Although attempts to generate atmosphere sometimes compromise the audience’s appreciation, the street- theatre style infuses this well-known play with spontaneity. Frantic Redheads Macbeth — the darker side of Scottish history combined with the attractive sides of Edinburgh. (Caroline Brown)
a Macbeth (Fringe) Frantic Redhead Productions, Greyfriars Krk Yard (Venue 99) 225 5366, until 75 Aug, 6.30pm, £5 (£4).
THEATRE REVIEW Gimpel ‘8? ‘k if?
'I am Gimpel - Gimpel the fool. I don't think of myself as a fool, but that's what folks call me.’ The opening words come directly from the heart of an old Polish man relating the story of his life as a baker in the pre-war Jewish ghetto.
Gimpel (revived from the 1996 Fringe) is one of two productions by Stanislaw Michno, adapted from Isaac Bashevis Singer's stories and will be
followed next week by Magic Power. Although Michno worked for many years with Kantor, the style here is pared down and more direct than the fantastical imaginings of Kantor's productions. Gimpel’s life is presented with heartfelt simplicity in a monodrama backed by music.
Gimpel is an everyman: he has no pretensions to virtue; merely a refusal to accept that lies and injustice have any place in the divine Creation. He retains his faith, and we know his Spirit will not be broken by the unseen but impending horrors of the Holocaust. Gimpel may be mocked by the world but not by anyone emerging from this show. (Robin Hodge)
e Gimpel (Fringe) Mist Theatre, New Parliament House (Venue 7 64) 667 3008, until 75 Aug, 7.30pm, f5 (f3).
THEATRE REVIEW The Lemming In The Lifebelt w: A
This somewhat wistful dramatic examination of the moral dilemmas of the Tesco wine-drinking classes would probably work better as a Radio 4 play. Nevertheless it is kept well afloat by a sympathetic central performance by writer Kevin Madley as the idealistic ‘incomprehensive' schoolteacher. Picking through the minutiae of the everyday with some caustic wit, and unravelling complexes of belief into a web of doubts, The Lemming /n The Lifeboat is warmly observed, if sometimes over-wordy, middle-aged spread of a play. (Ross Holloway) a The Lemming In The Lifebelt (Fringe) The Lemming In The Lifebelt, South Bridge Resource Centre (Venue 723) 558 9997, until 75 Aug, 6.20pm, £5 (E 3).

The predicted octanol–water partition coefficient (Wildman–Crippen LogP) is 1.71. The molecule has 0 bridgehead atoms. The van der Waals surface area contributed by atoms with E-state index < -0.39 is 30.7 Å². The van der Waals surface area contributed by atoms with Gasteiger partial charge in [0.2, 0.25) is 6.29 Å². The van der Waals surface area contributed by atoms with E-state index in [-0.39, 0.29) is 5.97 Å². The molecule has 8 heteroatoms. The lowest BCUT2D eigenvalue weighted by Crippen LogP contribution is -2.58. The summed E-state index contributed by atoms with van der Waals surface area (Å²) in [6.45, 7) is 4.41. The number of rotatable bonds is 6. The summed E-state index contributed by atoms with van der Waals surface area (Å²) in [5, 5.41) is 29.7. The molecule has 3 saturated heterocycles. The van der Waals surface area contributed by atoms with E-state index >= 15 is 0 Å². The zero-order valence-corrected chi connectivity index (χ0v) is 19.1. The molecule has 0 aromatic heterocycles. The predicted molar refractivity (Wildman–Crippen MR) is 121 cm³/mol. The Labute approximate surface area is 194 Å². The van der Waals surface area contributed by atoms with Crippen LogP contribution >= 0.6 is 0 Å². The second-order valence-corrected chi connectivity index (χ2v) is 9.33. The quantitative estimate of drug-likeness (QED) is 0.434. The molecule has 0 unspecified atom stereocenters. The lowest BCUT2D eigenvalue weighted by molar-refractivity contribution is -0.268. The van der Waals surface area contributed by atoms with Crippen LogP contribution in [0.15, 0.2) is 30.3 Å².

THEATRE REVIEW Russian Anguish eeewe
Russian Anguish is a shining star in Edinburgh's Festival night. Loosely described, it is a series of Slavic singing sketches in which a whole host of everyday situations are portrayed. A satirical look at the theatre, it centres around the diva, her accompanist, and the theatre director — a truly ludicrous little man with a wicked sense of the absurd.
The characters play dual roles — both performers and observers — so each ridiculous moment is heightened to the extreme. Natalya Rojkova's voice is awe- inspiring and the music is uplifting.
The only anguish you will be feeling is physrcal, from laughing too much and clapping so hard. (Kirsty Knaggs)
g Russian Anguish (Fringe) Krasnaya Presnya, Demarco European Art Foundation (Venue 22) 556 8409, until 29 Aug (not 73, 76, 23 or 26) 7.45pm, £7(£5).